“What is the impact on people, on the environment, on whānau – and make decisions about whether we should do that or not,” she says.
“Another really important story we want to tell through Hangarau Matihiko, is that this computational thinking and designing digital outcomes isn’t new to Māori – that in actual fact, in our whakapapa, in our histories, Māori have always done this type of thinking.
“If you think about navigating from Hawaiki to Aotearoa, there had to be some computational thinking that occurred. We really wanted to encourage that narrative, that actually it’s not a new thing for today – that Māori have always done this. Today there might be different, new tools, but actually the practice of the thinking and the designing isn’t new,” says Hauiti-Parapara.
“We really wanted to encourage that narrative, that actually it’s not a new thing for today – that Māori have always done this. Today there might be different, new tools, but actually the practice of the thinking and the designing isn’t new.”Glenys Hauiti-Parapara
Hangarau Matihiko has two progressions – Te Tangata me te Rorohiko, and Te Whakaaro Rorohiko, which combine both the technical aspects of digital technology progressions, and also have woven through them how to articulate computational thinking and the importance of that through Te Ao Māori.
“In Te Tangata me te Rorohiko, we’ve really integrated in there the values, principals, and tikanga Māori as you are designing digital outcomes – what are the really important things. So it is a connection between Te Tangata me te Rorohiko, and what do you have to consider. So the whole digital citizen,” says Hauiti-Parapara.
The curriculum has a two-year implementation period, for both English and
Māori medium, in acknowledgement that teachers will need time to learn how to use it.
Natasha Ropata, Senior Advisor Te Reo Māori aspects of Hangarau Matihiko within their Hangarau teaching and learning programme, but are reassured that the Ministry’s new amended curriculum provides additional support.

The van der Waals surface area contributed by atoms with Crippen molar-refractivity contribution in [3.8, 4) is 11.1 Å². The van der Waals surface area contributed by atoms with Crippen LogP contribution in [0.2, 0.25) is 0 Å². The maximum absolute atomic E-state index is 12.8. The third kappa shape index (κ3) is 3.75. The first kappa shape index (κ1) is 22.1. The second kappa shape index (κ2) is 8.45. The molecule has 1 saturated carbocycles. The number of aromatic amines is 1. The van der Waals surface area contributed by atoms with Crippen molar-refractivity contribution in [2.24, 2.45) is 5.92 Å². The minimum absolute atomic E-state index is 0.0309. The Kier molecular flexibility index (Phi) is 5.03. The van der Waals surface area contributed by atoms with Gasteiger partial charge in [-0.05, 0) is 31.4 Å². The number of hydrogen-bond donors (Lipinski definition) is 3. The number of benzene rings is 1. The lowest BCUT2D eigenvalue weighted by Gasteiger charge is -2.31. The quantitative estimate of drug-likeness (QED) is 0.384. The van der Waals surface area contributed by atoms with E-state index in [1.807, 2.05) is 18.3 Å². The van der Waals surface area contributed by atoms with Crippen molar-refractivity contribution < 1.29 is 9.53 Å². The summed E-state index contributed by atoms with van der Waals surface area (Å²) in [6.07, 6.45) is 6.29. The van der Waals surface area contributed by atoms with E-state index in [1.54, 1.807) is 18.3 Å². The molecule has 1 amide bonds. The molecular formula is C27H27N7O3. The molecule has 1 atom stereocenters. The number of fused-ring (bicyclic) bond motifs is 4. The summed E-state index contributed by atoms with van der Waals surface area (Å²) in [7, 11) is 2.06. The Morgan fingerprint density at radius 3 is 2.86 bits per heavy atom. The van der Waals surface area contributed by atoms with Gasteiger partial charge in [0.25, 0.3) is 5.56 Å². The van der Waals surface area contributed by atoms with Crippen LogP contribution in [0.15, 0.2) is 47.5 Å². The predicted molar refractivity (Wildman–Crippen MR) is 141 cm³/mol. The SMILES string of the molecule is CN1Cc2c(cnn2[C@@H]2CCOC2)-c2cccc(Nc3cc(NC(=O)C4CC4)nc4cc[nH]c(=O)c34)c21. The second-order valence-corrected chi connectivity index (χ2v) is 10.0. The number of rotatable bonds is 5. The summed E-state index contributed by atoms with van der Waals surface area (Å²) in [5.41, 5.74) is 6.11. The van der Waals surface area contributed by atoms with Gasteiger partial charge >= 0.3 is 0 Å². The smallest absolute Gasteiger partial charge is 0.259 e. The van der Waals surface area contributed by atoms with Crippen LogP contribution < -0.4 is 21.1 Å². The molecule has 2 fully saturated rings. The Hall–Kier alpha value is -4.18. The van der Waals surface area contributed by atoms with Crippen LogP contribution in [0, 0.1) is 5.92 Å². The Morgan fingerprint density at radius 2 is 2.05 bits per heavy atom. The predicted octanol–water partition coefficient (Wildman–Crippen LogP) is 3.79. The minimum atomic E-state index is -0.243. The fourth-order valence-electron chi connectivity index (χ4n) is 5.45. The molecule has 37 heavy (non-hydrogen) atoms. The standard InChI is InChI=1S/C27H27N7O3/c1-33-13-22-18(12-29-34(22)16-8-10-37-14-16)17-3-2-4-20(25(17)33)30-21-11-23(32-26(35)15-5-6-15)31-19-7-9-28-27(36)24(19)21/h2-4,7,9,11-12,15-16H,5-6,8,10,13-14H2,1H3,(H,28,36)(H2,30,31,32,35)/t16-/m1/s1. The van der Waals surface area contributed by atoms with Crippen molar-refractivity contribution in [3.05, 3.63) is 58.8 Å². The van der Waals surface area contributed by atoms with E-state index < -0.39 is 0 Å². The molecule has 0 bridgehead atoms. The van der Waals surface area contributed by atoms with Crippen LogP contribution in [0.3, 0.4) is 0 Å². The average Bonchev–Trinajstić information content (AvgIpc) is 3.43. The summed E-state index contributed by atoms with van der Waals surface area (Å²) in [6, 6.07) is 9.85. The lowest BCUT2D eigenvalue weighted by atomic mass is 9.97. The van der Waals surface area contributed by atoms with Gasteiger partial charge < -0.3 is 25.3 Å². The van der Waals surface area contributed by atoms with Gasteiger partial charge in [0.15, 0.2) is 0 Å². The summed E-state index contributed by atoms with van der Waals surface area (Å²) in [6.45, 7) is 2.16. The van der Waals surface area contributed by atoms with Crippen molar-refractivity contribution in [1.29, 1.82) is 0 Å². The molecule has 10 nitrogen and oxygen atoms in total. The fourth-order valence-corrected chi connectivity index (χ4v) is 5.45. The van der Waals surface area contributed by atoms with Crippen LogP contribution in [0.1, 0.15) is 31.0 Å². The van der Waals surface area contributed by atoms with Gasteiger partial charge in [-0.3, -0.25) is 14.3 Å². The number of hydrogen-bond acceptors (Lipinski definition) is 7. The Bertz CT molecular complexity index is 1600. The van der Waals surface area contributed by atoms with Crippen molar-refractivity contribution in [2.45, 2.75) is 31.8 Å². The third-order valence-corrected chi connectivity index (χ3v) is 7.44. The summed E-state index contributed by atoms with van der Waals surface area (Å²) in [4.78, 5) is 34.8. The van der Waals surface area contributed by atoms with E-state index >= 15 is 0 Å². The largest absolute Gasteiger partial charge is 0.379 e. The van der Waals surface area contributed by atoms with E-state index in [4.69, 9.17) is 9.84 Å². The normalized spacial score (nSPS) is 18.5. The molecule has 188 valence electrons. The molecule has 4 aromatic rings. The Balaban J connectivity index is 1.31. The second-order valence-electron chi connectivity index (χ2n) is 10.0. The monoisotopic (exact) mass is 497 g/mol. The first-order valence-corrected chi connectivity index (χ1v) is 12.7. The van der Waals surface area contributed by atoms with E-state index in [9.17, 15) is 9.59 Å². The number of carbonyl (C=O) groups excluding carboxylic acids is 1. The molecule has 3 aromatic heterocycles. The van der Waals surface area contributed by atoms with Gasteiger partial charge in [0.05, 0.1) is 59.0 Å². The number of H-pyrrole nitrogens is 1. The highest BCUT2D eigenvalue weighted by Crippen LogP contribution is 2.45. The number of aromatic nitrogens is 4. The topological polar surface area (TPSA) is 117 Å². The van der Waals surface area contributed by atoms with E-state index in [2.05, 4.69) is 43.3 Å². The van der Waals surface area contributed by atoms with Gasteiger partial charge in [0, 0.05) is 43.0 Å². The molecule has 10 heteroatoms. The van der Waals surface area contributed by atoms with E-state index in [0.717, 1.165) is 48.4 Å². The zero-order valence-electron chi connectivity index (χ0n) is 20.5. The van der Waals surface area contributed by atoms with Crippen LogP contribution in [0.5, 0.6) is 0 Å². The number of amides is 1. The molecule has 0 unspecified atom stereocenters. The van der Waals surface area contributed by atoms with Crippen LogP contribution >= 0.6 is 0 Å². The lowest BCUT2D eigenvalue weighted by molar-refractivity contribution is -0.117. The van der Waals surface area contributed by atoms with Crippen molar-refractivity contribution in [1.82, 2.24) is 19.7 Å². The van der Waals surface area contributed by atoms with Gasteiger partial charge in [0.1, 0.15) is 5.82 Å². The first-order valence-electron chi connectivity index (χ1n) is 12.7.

“There are others saying, ‘oh, we are way ahead of you, come on Ministry, catch up. We have been doing digital technologies for years, but it just hasn’t been identified as such’.
“A lot of Māori medium kura are already and/or heading more towards thematic planning, delivery and assessment. It’s integrated learning, so digital technologies – depending on what the theme is – could be part of a group of subjects supporting a theme. It’s heading that way, so digital technologies definitely can integrate with any theme, subject, and/or learning area of the curriculum”.
Ropata says that in the new digital world, the challenge for Hangarau Matihiko is to ensure that traditional Māori principles and protocols are
“It’s being able to unpack that for the tamariki to understand, that computational thinking is not a foreign thing, it’s actually a traditional way of thinking.”
The plan on a page: Digital Technologies and Hangarau Matihiko learning
It’s ready to roll
Lead Advisor for the Ministry of Education’s Digital Technologies, Mark Grams is part of the team rolling out the support package to schools and kura during the implementation stage. He says it starts with schools and teachers determining where they are in their confidence and knowledge of what the digital technologies curriculum content is about.